Accessing therapy is often one of the hardest challenges faced by those with Dissociative Identity Disorder not only here in the UK but across the world, people find it difficult to not only find the right therapist but also the funds required to resource this vital and necessary method of treatment.
In the UK people are either faced with trying to fund therapy themselves which is no mean feat, or navigate the perilous route of NHS funded therapy, with lengthy waiting lists and time restrictions on the number of sessions and type of therapy treatment allowed.
The recommendations from International Society for the Study of Trauma and Dissociation (the ISSTD) suggests the primary treatment modality for DID is usually individual outpatient psychotherapy, more information on the treatment guidelines can be found at http://www.isst-d.org/, with the average duration of therapy being between 3 and 5 years.
Such suggestions are of out the realms of normal talking treatments available on the NHS, and have financial implications for healthcare trusts and Clinical Commissioning Groups. However people with Dissociative Identity Disorder deserve the right to have their treatment available within a timely manner on the NHS.
I have come to realise that often accessing appropriate treatment is a postcode lottery, many professionals have never heard of Dissociative Disorders before, and some are even sceptical about there existence. So accessing NHS treatment is a minefield all of its own. In other countries similar issues exist with many people having to navigate the perilous route of trying to get there insurance or health plan to cover the cost of treatment, this is therefore a worldwide issue affecting those with Dissociative Identity Disorder.
As therapy is a long term treatment option, paying for therapy yourself is an expensive option that many cannot afford, I am aware of people having to work just to pay for therapy, whilst others have to sacrifice simple luxuries like trips to the cinema, or new clothes just to fund therapy.
For me my journey to access treatment has been a challenge, I simply wasn’t in any position to fund therapy myself and have had to rely on the NHS. This has meant an often complex myriad of funding requests to Clinical Commissioning Groups, evaluations, and then waiting inordinate amounts of time whilst decisions are taken. Once funding is agreed then comes the search for a therapist. In my own local area there wasn’t a suitable NHS member of staff available to treat me and thus they had to search for a suitably qualified person within the private sector.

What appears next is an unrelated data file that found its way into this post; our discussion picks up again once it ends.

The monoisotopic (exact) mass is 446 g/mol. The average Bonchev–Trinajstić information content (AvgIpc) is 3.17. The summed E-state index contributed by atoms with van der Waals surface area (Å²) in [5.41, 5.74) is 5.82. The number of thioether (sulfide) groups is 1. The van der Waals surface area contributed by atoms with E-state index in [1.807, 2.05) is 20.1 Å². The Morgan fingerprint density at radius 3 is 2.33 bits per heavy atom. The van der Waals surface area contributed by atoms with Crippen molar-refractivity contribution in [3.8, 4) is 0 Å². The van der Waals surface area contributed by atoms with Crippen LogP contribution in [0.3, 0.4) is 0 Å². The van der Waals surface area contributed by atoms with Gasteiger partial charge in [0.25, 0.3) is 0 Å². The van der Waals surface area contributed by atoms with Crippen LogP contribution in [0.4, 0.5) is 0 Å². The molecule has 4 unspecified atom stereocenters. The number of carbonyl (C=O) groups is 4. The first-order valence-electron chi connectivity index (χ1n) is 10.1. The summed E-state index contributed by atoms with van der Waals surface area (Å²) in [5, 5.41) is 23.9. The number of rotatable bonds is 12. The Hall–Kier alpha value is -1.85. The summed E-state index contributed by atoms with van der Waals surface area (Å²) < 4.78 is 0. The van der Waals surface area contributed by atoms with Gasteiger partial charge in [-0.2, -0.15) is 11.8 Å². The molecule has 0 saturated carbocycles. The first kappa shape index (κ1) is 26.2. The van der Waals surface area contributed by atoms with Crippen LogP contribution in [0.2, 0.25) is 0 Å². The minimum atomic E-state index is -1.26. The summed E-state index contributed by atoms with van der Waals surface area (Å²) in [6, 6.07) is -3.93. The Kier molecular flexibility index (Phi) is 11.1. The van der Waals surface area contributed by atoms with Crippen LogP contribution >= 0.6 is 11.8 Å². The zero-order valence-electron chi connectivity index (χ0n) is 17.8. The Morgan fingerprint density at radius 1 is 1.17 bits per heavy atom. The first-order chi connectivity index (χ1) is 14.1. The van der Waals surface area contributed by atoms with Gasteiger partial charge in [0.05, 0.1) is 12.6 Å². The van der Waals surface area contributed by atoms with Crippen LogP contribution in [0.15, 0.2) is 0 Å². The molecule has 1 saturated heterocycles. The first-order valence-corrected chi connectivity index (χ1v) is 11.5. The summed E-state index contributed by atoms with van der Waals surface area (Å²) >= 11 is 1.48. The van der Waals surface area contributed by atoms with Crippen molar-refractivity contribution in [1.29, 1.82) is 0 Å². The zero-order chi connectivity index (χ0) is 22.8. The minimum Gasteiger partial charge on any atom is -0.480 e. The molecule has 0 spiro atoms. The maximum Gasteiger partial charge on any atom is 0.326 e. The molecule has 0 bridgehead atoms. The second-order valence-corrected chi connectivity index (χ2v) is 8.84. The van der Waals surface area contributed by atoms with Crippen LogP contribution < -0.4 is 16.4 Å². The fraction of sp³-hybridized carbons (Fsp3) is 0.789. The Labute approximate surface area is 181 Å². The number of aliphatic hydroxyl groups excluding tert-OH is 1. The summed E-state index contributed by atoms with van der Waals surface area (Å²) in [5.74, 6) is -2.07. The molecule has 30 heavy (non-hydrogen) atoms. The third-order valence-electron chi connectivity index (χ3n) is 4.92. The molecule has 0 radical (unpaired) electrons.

Initially I had a Psychotherapist who saw me regularly, but after a couple of years things began to go array and we realised we were no longer moving forwards and after much debate and discussion that contact was ended. Thus followed further battles for funding, more evaluations and eventually a decision to fund a new therapy provider. This again needed to come from the private sector as my local trust still had no one able to treat me and so then a new search began, now I have no input in any of this, I am totally at the behest of the local NHS trust who were tasked with locating a therapy provider.
All I could do was wait and wait and wait, the time taken to sort out this whole mess, from my ending sessions with the Psychotherapist to starting with my new Psychologist meant I was without therapy of any kind for 10 months, in that time I spiraled downwards and began to self harm once more. I was left struggling for survival and there wasn’t any support system put in place to help. The healthcare system negating its responsibility to care, my only source of help were my family, close friends and the amazing support provided by the Samaritans.
Eventually a Psychologist was found who worked within the NHS in a neighbouring trust and they also worked privately too, excitedly I thought it would be straight forward once they had been located but of course this is the NHS and I now realise nothing is straight forward. Contracts had to be drawn up, and there was what appeared to be a stand off between the local CMHT who thought the funders were dealing with the contract, whilst the funders in turn believed the CMHT were sorting out the basics of this contract. Meanwhile as the service user I was left floundering in the middle, stuck in an abyss and going nowhere.
After having to get a solicitor to intervene and my family actually calling the commissioning person direct, it was finally resolved and we started to see our current Psychologist. Thankfully things are going well so far and I am hopeful as we start to move forwards and learn more about myself and my alters.
I know I am lucky, I get my treatment on the NHS and its funded, but even now I am aware that budget restrictions and changes in Government policies could easily destabilse that situation and therapy could once again be in jeopardy. I am certainly on a time limited provision, they have allocated a set period of time in which I have to progress and if at the end I haven’t got far enough, or require further treatment then a new battle for funding will I assume have to be initiated.
Is this the right way for our society to treat people who are in need and who through no fault of their own now require talking therapy, I would suggest not.
There needs to be a change in how dissociative disorders are viewed by the medical profession, better education and understanding, improved training for existing and trainee psychologists, improved access to talking therapies and being more open and realistic about the length of treatment required. Most crucial of all I feel that there needs to be a change in how service users are viewed, instead of blaming the service user for their treatment needs its time we recognised the challenge of providing and delivering therapy is nothing compared with the challenges of living with DID.
Copyright DID Dispatches 2014